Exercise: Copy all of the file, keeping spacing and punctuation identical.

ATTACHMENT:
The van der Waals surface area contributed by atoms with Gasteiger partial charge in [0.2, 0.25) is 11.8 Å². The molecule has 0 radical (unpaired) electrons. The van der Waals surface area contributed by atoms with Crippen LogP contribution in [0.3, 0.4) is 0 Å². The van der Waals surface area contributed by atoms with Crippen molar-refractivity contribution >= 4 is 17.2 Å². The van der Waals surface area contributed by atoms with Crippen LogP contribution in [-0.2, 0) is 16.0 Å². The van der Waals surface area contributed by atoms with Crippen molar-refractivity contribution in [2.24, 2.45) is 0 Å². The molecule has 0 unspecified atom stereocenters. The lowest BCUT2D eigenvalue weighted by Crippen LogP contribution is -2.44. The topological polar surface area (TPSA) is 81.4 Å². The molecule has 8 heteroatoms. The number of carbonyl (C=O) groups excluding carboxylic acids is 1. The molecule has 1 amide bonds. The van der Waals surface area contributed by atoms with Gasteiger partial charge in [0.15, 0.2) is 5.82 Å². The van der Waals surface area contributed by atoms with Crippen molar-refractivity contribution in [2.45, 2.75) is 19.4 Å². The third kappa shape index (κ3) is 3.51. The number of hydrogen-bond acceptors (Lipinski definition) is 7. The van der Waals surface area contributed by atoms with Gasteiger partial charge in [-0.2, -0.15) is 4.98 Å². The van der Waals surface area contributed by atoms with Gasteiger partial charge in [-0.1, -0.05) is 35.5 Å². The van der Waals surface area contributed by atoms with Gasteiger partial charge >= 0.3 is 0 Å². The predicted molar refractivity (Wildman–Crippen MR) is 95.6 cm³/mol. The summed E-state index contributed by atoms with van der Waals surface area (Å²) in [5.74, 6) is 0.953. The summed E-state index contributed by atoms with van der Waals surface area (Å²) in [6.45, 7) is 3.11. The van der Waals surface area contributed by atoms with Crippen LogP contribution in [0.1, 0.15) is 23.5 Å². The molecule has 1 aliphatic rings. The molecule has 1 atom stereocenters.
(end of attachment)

The van der Waals surface area contributed by atoms with Gasteiger partial charge in [0.2, 0.25) is 11.8 Å². The molecule has 0 radical (unpaired) electrons. The van der Waals surface area contributed by atoms with Crippen LogP contribution in [0.3, 0.4) is 0 Å². The van der Waals surface area contributed by atoms with Crippen molar-refractivity contribution >= 4 is 17.2 Å². The van der Waals surface area contributed by atoms with Crippen LogP contribution in [-0.2, 0) is 16.0 Å². The van der Waals surface area contributed by atoms with Crippen molar-refractivity contribution in [2.24, 2.45) is 0 Å². The molecule has 0 unspecified atom stereocenters. The lowest BCUT2D eigenvalue weighted by Crippen LogP contribution is -2.44. The topological polar surface area (TPSA) is 81.4 Å². The molecule has 8 heteroatoms. The number of carbonyl (C=O) groups excluding carboxylic acids is 1. The molecule has 1 amide bonds. The van der Waals surface area contributed by atoms with Gasteiger partial charge in [0.15, 0.2) is 5.82 Å². The van der Waals surface area contributed by atoms with Crippen molar-refractivity contribution in [2.45, 2.75) is 19.4 Å². The third kappa shape index (κ3) is 3.51. The number of hydrogen-bond acceptors (Lipinski definition) is 7. The van der Waals surface area contributed by atoms with Gasteiger partial charge in [-0.2, -0.15) is 4.98 Å². The van der Waals surface area contributed by atoms with Gasteiger partial charge in [-0.1, -0.05) is 35.5 Å². The van der Waals surface area contributed by atoms with Gasteiger partial charge >= 0.3 is 0 Å². The predicted molar refractivity (Wildman–Crippen MR) is 95.6 cm³/mol. The summed E-state index contributed by atoms with van der Waals surface area (Å²) in [5.74, 6) is 0.953. The summed E-state index contributed by atoms with van der Waals surface area (Å²) in [6.45, 7) is 3.11. The van der Waals surface area contributed by atoms with Crippen LogP contribution in [0.1, 0.15) is 23.5 Å². The molecule has 1 aliphatic rings. The molecule has 1 atom stereocenters.